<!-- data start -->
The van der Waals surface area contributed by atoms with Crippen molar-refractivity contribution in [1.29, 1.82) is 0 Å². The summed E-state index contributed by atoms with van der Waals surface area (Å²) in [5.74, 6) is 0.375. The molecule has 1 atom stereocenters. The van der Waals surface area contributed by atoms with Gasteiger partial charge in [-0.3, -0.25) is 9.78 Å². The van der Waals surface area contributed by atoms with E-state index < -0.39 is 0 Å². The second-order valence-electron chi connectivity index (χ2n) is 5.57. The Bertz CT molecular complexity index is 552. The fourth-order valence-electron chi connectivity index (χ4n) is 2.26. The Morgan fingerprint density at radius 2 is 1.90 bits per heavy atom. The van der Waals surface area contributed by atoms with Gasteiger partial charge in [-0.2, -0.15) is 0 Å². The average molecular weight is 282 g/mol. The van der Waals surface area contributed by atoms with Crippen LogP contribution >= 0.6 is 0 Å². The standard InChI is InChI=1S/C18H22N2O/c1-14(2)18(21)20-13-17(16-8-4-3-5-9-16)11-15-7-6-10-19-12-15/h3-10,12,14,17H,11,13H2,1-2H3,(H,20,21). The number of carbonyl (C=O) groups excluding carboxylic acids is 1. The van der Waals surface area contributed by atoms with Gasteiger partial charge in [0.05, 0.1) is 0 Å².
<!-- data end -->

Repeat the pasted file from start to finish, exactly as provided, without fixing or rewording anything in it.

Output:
The van der Waals surface area contributed by atoms with Crippen molar-refractivity contribution in [1.29, 1.82) is 0 Å². The summed E-state index contributed by atoms with van der Waals surface area (Å²) in [5.74, 6) is 0.375. The molecule has 1 atom stereocenters. The van der Waals surface area contributed by atoms with Gasteiger partial charge in [-0.3, -0.25) is 9.78 Å². The van der Waals surface area contributed by atoms with E-state index < -0.39 is 0 Å². The second-order valence-electron chi connectivity index (χ2n) is 5.57. The Bertz CT molecular complexity index is 552. The fourth-order valence-electron chi connectivity index (χ4n) is 2.26. The Morgan fingerprint density at radius 2 is 1.90 bits per heavy atom. The van der Waals surface area contributed by atoms with Gasteiger partial charge in [-0.2, -0.15) is 0 Å². The average molecular weight is 282 g/mol. The van der Waals surface area contributed by atoms with Crippen LogP contribution >= 0.6 is 0 Å². The standard InChI is InChI=1S/C18H22N2O/c1-14(2)18(21)20-13-17(16-8-4-3-5-9-16)11-15-7-6-10-19-12-15/h3-10,12,14,17H,11,13H2,1-2H3,(H,20,21). The number of carbonyl (C=O) groups excluding carboxylic acids is 1. The van der Waals surface area contributed by atoms with Gasteiger partial charge in [0.05, 0.1) is 0 Å².